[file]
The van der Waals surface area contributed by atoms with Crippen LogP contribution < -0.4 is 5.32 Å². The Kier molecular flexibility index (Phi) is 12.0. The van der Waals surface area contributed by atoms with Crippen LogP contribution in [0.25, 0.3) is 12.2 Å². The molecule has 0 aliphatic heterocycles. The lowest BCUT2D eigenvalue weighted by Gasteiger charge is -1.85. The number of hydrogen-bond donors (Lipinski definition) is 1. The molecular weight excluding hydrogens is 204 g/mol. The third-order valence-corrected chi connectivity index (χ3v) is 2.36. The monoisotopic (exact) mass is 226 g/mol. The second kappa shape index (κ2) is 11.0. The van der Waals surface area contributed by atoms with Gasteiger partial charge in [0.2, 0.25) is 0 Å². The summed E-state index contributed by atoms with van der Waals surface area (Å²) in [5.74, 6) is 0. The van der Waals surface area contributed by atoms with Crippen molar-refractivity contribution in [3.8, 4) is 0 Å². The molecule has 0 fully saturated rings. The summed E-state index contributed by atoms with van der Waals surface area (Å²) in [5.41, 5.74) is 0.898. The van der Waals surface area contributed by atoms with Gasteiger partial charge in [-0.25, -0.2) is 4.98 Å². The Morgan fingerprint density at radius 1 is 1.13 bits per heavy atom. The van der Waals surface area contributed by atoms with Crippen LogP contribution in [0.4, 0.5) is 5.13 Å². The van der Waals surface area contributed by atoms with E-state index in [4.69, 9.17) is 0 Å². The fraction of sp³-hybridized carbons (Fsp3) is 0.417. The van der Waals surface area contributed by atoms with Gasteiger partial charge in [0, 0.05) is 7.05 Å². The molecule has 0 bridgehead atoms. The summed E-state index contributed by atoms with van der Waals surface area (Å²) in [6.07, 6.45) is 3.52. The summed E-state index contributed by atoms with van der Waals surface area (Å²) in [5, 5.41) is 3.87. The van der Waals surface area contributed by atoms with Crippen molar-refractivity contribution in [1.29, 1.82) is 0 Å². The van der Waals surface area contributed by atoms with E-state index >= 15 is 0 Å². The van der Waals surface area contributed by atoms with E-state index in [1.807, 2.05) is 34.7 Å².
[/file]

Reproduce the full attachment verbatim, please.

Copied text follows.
The van der Waals surface area contributed by atoms with Crippen LogP contribution < -0.4 is 5.32 Å². The Kier molecular flexibility index (Phi) is 12.0. The van der Waals surface area contributed by atoms with Crippen LogP contribution in [0.25, 0.3) is 12.2 Å². The molecule has 0 aliphatic heterocycles. The lowest BCUT2D eigenvalue weighted by Gasteiger charge is -1.85. The number of hydrogen-bond donors (Lipinski definition) is 1. The molecular weight excluding hydrogens is 204 g/mol. The third-order valence-corrected chi connectivity index (χ3v) is 2.36. The monoisotopic (exact) mass is 226 g/mol. The second kappa shape index (κ2) is 11.0. The van der Waals surface area contributed by atoms with Gasteiger partial charge in [0.2, 0.25) is 0 Å². The summed E-state index contributed by atoms with van der Waals surface area (Å²) in [5.74, 6) is 0. The van der Waals surface area contributed by atoms with Crippen molar-refractivity contribution in [3.8, 4) is 0 Å². The molecule has 0 fully saturated rings. The summed E-state index contributed by atoms with van der Waals surface area (Å²) in [5.41, 5.74) is 0.898. The van der Waals surface area contributed by atoms with Gasteiger partial charge in [-0.25, -0.2) is 4.98 Å². The Morgan fingerprint density at radius 1 is 1.13 bits per heavy atom. The van der Waals surface area contributed by atoms with Crippen LogP contribution in [0.4, 0.5) is 5.13 Å². The van der Waals surface area contributed by atoms with E-state index in [4.69, 9.17) is 0 Å². The fraction of sp³-hybridized carbons (Fsp3) is 0.417. The van der Waals surface area contributed by atoms with Gasteiger partial charge in [0, 0.05) is 7.05 Å². The molecule has 0 bridgehead atoms. The summed E-state index contributed by atoms with van der Waals surface area (Å²) in [6.07, 6.45) is 3.52. The summed E-state index contributed by atoms with van der Waals surface area (Å²) in [5, 5.41) is 3.87. The van der Waals surface area contributed by atoms with Crippen molar-refractivity contribution in [1.29, 1.82) is 0 Å². The van der Waals surface area contributed by atoms with E-state index >= 15 is 0 Å². The van der Waals surface area contributed by atoms with E-state index in [1.807, 2.05) is 34.7 Å².